Visit the exhibition through November 18th, during regular gallery hours.

AZ Gallery - 308 Prince Street, #130 Saint Paul, Minnesota 55101

Learn more about the artist:

Learn more about our host:

A visual representation of deep ecology

This exhibition invites you to explore a visual representation of the inherent value of all natural things, while suggesting that our origins belie what we truly are, symbiotic beings of nature. To understand this, hands each of us an undeniable responsibility to act as stewards of the land. 




On display: March 1st, 2018 - April 30th, 2018 

Artist Reception: Friday, March 9th, from 6 to 8 pm

Hosted by: Farm Table Foundation - 110 Keller Avenue North Amery, Wisconsin


Each student group will spend time researching different species on the Wisconsin Natural Heritage Working List, and will do so, using credible non-internet sources. After carefully selecting the species that matters most to them, each group will draft a project proposal and present to a jury panel for approval.

The students collaborated on a single work of art demonstrating what they have come to understand during the research phase, from: habitat, diet, environmental risks, and creature benefits. The final work of art was completed using watercolors and pencils and is on display in the Farm Table Foundation, Exhibition Hall. When you tour the exhibit, you are given a chance to hear from each group by listening to the Exhibit Audio Guide - hear the students explain the thoughts and ideas generated by the art making and research process.

The artwork will be on display in the Farm Table Foundation - Exhibit Hall, the exhibits are free and open to the public. Be sure to order your very own prints before leaving! A variety of sizes are available for each piece, the donation will fund more exhibitions just like this! Thank you for your continued support. 



On Display: October 31st, 2017 - February 27th, 2018

RECEPTION:  November 10th, 2017 from 6 to 9 pm


Inopia : Want, Lack, Scarcity or Need

The exhibit was an expression of scarcity's nature; the tangle of lack and rarity. Through scarcity, the desire for the lost or rare object exponentially increases - yet, there still exists an egregious loss. Anything that could have been experienced, the good from its life, is lost and all that depended upon the species for its own survival, is now left to adapt or dwindle.  

Sarah Nelson has worked to capture the emotions of coming to know the beauty of something while simultaneously watching it disappear. It is both a collection to document these species existence, celebrating their beauty and elegance, as much as it was to demonstrate the vital interdependence between various species and their habitats.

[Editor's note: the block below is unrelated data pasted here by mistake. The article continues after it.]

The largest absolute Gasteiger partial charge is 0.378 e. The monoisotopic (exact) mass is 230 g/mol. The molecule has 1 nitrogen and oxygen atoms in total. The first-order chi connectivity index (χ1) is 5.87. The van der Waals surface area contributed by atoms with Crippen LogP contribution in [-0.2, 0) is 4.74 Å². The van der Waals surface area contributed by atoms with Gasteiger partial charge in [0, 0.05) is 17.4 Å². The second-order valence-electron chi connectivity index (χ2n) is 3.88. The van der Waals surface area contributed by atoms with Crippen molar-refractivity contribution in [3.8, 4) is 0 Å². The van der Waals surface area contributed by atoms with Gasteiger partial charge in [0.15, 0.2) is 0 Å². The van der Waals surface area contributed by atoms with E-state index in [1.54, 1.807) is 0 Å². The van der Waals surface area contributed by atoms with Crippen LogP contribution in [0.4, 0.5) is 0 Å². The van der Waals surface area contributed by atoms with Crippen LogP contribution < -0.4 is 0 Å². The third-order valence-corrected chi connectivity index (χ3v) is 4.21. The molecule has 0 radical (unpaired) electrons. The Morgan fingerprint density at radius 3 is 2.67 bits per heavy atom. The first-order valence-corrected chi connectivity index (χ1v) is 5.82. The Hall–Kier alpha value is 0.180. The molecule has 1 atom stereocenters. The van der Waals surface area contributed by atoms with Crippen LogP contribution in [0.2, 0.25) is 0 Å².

Sarah's work emulates the illustration style of artists who, throughout history, have accompanied explorers and scientists documenting new species. Although the she harkens back to an early style, each of Sarah's illustrations were created with something different in mind - some were six feet tall, others will deteriorate or disappear and all are made with a modern medium: Micron pens & Prismacolor markers on parchment. 

Inopia was an invitation for the viewer to better know the rare and elegant world of this region's natural heritage - to understand what is good for the world is good for us, and we are richer for better knowing the world and what is good for it. 

Sarah Nelson.jpg


On display: May 29th, 2017 - Sept 25th, 2018 

Artist Reception: June 10th, 2017 from 6 to 9 pm

Hosted by: Farm Table Foundation - 110 Keller Avenue North, Amery - Wisconsin

Jessica Turtle, a mid-western rugrat, artist, and curatorial steward started the Natural Heritage Project after she caught wind of the Natural Heritage Working List (NHWL). Immediately, she began calling on artists, each rallied by the discovery of the NHWL. She wanted to create a space to invite artists to begin chipping away at the list, one species at a time, to create a collection of works for each species. Jessica continues to organize and will not stop until every last species identified on the list has a voice, or even better still, is represented by a well considered, articulate visual work of art. Naturally, the project will twist and bend as it grows subscribe to follow along.  

The NHP is currently displaying its work in downtown Amery, Wisconsin. The space is beautiful and the response has been exceptional. "Much Ado About Bees" was a test exhibit where Jessica created work that focused on six native bumblebee species whose population is at risk in Wisconsin and she also represented the ever-popular honey bee.

The exhibit was a playground for the senses. Honey bees were represented as a way to connect people to something beloved and familiar as the artist gently encouraged further investigation into the very beautiful and gentle world of native bumblebees. Many people were surprised at what they didn't know and eager to protect bumblebee habitat on their own property. 

The exhibit displayed seven species of native bumblebees in a series of vibrant and scientific paintings, there was a hand-woven sun hive made by artist Kelsey Love of Minneapolis, and three custom bee boxes hand-painted by Christy Schwartz of St. Paul in the likeness of historically famous works of art. Also on display were beekeepers’ tools provided by Minnetonka Gold Honey, a sampling table with fourteen unique varieties of local honey, and a mannequin aptly dressed in beekeepers’ clothing. Guests were invited to enjoy a beautiful array of honey based foods, and a tasting of Wisconsin/Minnesota—made mead (honey wine).